Realizing that aptamers tend to function well in conditions where they are originally isolated, we hypothesized that an in vitro selection toward a target protein immobilized on the nitrocellulose membrane would likely yield aptamer sequences suitable for Western blotting. So three in vitro selections of DNA aptamers toward commonly used protein tags GST (27 kDa, theoretical pI 6.09), MBP (43 kDa, theoretical pI 5.46), and His-tag (theoretical pI 7.21) were devised and performed (Supplementary Figures 2, 3). GST and MBP are highly soluble protein domains which could promote solubility when fused to a protein of interest (Diguan et al., 1988; Smith and Johnson, 1988). His-tag typically consists of six consecutive histidine residues and is relatively small in size. To facilitate selection toward such a small protein tag, two different proteins, His-tagged green fluorescent protein (His-GFP) and His-tagged thioredoxin 1 (His-TrxA), were used as targets in alternate rounds of in vitro selection.

An ssDNA library consisting of a 40-nucleotide random region was synthesized (Supplementary Figure 4) and subject to in vitro selection of DNA aptamers that specifically bound target proteins immobilized on the nitrocellulose membrane. In each round of selection, the Cy5.5-labeled ssDNA library was incubated with purified target proteins that were first separated on SDS-PAGE and then transferred onto a nitrocellulose membrane. After fluorescence imaging, the band corresponding to bound DNA aptamers was excised, eluted, and amplified to initiate the next round of selection. To increase selection stringency and aptamer selectivity (Supplementary Table 2), E. coli cell lysate was also included in a separate lane and DNA sequences bound to cell lysate were discarded. After 18 rounds of selection, the enriched DNA pool were cloned, and sequenced.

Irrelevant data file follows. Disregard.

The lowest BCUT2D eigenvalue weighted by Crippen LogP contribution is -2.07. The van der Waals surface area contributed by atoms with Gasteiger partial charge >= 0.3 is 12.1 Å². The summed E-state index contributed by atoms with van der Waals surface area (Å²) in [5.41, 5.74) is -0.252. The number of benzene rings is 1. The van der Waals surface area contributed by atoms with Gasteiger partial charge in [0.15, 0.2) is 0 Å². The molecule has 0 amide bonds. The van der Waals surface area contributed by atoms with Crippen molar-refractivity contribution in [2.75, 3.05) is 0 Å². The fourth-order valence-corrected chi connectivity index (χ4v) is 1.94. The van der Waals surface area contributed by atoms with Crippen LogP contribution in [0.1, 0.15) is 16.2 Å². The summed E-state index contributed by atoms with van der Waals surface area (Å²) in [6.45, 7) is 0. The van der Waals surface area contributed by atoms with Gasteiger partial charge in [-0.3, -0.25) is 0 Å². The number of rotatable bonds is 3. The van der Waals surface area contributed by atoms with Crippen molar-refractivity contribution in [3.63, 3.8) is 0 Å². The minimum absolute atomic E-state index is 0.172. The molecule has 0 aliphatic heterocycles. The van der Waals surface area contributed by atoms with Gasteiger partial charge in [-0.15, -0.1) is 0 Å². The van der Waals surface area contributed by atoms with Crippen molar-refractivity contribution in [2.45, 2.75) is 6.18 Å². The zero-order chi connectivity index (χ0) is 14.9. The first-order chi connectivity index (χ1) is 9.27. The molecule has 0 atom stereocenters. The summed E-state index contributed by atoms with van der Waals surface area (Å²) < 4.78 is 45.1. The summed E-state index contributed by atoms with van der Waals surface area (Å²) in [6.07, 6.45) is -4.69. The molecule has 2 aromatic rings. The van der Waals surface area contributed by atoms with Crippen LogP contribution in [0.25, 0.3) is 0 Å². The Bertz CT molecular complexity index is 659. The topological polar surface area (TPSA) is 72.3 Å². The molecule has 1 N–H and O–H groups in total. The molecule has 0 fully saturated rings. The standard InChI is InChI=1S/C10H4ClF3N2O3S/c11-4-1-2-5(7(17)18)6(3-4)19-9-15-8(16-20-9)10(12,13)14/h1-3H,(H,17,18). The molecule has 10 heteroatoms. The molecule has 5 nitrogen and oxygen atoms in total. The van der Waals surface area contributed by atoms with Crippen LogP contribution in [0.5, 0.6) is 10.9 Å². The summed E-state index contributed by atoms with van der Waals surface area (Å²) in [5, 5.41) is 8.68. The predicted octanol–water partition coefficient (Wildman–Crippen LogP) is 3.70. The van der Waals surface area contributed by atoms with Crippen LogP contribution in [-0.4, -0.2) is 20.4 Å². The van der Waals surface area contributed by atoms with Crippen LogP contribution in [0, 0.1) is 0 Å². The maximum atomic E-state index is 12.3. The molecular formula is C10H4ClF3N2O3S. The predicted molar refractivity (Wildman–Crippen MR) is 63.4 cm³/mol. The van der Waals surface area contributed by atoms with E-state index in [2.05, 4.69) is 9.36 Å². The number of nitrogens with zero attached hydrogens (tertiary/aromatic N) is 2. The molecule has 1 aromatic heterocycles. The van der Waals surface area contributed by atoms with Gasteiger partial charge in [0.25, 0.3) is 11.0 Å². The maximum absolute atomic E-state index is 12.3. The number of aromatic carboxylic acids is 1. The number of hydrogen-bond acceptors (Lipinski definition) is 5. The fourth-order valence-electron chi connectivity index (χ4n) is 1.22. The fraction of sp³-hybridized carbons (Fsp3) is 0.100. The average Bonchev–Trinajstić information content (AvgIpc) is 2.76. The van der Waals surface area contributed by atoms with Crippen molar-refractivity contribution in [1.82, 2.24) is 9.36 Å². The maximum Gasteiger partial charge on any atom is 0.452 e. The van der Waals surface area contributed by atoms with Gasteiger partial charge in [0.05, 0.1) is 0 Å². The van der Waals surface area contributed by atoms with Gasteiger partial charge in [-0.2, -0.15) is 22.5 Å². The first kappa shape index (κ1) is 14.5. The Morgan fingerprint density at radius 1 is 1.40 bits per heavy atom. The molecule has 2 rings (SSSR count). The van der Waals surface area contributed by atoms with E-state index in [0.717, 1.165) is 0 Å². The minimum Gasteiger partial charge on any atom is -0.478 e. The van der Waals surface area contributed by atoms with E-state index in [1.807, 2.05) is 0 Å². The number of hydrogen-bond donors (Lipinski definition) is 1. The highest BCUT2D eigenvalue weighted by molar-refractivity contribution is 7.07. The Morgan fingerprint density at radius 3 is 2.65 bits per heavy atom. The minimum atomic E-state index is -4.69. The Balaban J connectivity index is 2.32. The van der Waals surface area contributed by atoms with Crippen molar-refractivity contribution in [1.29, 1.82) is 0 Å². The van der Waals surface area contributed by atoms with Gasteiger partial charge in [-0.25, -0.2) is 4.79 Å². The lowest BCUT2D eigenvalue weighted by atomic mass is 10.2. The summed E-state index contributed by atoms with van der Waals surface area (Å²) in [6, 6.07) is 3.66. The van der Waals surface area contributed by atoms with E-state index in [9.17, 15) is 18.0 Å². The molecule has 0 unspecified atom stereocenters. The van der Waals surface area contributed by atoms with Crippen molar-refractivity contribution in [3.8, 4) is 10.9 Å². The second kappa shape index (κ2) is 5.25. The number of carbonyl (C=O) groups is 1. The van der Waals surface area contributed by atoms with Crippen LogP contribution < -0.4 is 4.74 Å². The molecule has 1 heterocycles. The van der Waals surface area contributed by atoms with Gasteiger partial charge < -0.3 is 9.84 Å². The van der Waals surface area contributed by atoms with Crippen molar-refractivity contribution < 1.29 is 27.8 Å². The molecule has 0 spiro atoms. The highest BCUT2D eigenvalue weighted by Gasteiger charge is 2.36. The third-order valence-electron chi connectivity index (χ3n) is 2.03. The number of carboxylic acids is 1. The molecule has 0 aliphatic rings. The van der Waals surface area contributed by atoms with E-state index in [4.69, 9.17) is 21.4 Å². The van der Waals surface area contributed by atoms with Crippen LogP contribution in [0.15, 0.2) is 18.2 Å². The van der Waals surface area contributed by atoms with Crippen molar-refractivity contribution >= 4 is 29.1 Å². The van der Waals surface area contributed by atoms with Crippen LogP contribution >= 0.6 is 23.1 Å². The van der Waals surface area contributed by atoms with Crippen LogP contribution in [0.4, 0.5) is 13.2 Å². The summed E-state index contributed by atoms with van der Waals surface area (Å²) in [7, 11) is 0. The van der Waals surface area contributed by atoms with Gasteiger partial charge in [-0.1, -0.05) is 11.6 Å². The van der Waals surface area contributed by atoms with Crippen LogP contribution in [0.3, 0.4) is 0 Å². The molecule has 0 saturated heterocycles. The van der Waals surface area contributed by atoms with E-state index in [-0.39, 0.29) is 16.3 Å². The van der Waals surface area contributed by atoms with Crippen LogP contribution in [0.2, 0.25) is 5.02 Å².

Sequencing results of GST, MBP, and His-tag selections yielded 21, 36, and 30 unique DNA sequences, respectively (Supplementary Tables 3–5). All of these potential DNA aptamer sequences were chemically synthesized as Cy5.5-labeled affinity probes, and tested in Western blotting for their capabilities to specifically recognize target proteins. While some sequences failed to exhibit strong affinity or selectivity toward their target proteins, aptamers G1, H1, and M1 were able to specifically label their target proteins (Figure 1). When crude E. coli cell lysate was included to represent a complex protein mixture, it was clearly demonstrated that the selected aptamers bound their target proteins selectively and the observed binding was not due to non-specific adsorption. Additionally, the binding affinities for such aptamer-protein interactions were determined using dot blot assay. The dissociation constants for aptamers G1, H1, and M1 binding their target proteins were 59 nM, 173 nM, and 86 nM, respectively. Two additional aptamers (G2 and H2) showed similar binding affinity and specificity (Supplementary Figure 5), revealing that there are multiple aptamer solutions to the selective protein detection problem in a Western blot setting.